EU research analyses the new "development model" for Europe

March 17, 2003

Brussels, 14 March 2003

The challenges facing Europe's distinctive model of development are the focus of 33 research projects presented today by the Commission. The post-World War II model is not adapted any more to today's realities: its approach of combining economic, social and sustainability goals needs reassessing given the many changes in the world.

Its aims of improving people's quality of life and encouraging their integration into a wider European society could be increasingly difficult to achieve without a fundamental rethinking of principles. The Commission projects analyse challenges such as increasing pressure coming from international competition, changes in financial markets, growing inequalities, migration and ageing.

"After the Second World War, Europe was capable of creating a social and economic model that, even if strained by severe tensions, ensured more than fifty years of peace and prosperity, " said European Research Commissioner Philippe Busquin. "The illusion of never ending growth and constant improvement in our quality of life is now confronted with major challenges.

@The global economy, fast-changing demographic patterns, new sources of conflict, new technologies and the tensions embedded in the welfare state - these challenges require a new approach, new policy and analytical tools: in short, a brand new development model for Europe."

The EU takes the lead in defining the "New Development Model"

The March 2000 Lisbon and June 2001 Gothenburg European Councils set the basic goal of the New Development Model, by tackling the need for Europe to combine competitiveness with social and environmental protection, thereby fostering a growth model which is sustainable in the long term.

Moreover, Commission President Romano Prodi recently launched a high-level group to devise "A Sustainable Project for Europe". This group is chaired by Mr Dominique Strauss-Kahn, and includes a number of eminent experts from different backgrounds.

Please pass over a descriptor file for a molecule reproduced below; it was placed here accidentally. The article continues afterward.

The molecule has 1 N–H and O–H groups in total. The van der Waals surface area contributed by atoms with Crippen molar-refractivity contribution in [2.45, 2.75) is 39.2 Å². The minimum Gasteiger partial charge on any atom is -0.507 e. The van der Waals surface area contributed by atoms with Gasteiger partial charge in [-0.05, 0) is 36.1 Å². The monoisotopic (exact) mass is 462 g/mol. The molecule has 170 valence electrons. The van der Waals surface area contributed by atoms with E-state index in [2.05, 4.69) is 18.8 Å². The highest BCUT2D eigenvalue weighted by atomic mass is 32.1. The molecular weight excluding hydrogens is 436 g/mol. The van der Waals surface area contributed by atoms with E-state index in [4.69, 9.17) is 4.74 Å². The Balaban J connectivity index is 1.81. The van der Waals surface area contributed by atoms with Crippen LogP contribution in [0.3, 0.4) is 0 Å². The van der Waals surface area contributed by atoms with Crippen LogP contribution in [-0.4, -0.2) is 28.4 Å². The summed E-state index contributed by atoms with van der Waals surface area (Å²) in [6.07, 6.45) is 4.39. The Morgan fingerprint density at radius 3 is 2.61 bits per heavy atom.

Research anticipates the new paradigm

Over the last four years, the Commission has started several projects addressing these complex issues, while taking into account specific characteristics of the various countries in Europe.

The Commission has funded 9 projects, involving 91 partners with a budget of €9.4 million, and 24 other projects (amounting to €19.6 million spending) have tackled specific aspects of the New Development Model.

Such projects have looked into such issues as:

  • "Improvement of Sustainability Strategy Elaboration for Economic, Environmental and Social Policy Integration in Europe"

  • "A Framework for Socio-Economic Development in Europe? The Consensual Political Cultures of the Small West European States in Comparative and Historical Perspective"

  • "Innovative companies' performances, internal/external workforce flexibility and personal/social consequences"

  • "The provision of basic services in liberalised markets"

  • "Innovation in the public sector".
A better understanding of progress and challenges

The results from this research and previous related research from the "Targeted Socio-Economic Research Programme" are emerging and will increase in volume and richness over the next 3 years.

It is hoped that the results should give a better understanding of how economic and social progress may be combined in the specific European conditions; how quality of life can be improved in this context, for example in the relationship between working life, family life and social life; how inequalities and social cohesion are related to economic developments; how environmental sustainability can be more strongly integrated with other policies; and the relationship of public participation to the achievement of all these objectives.

For further information please visit:

http://www.cordis.lu/citizens/

DN: IP/03/376 Date: 14/03/2003

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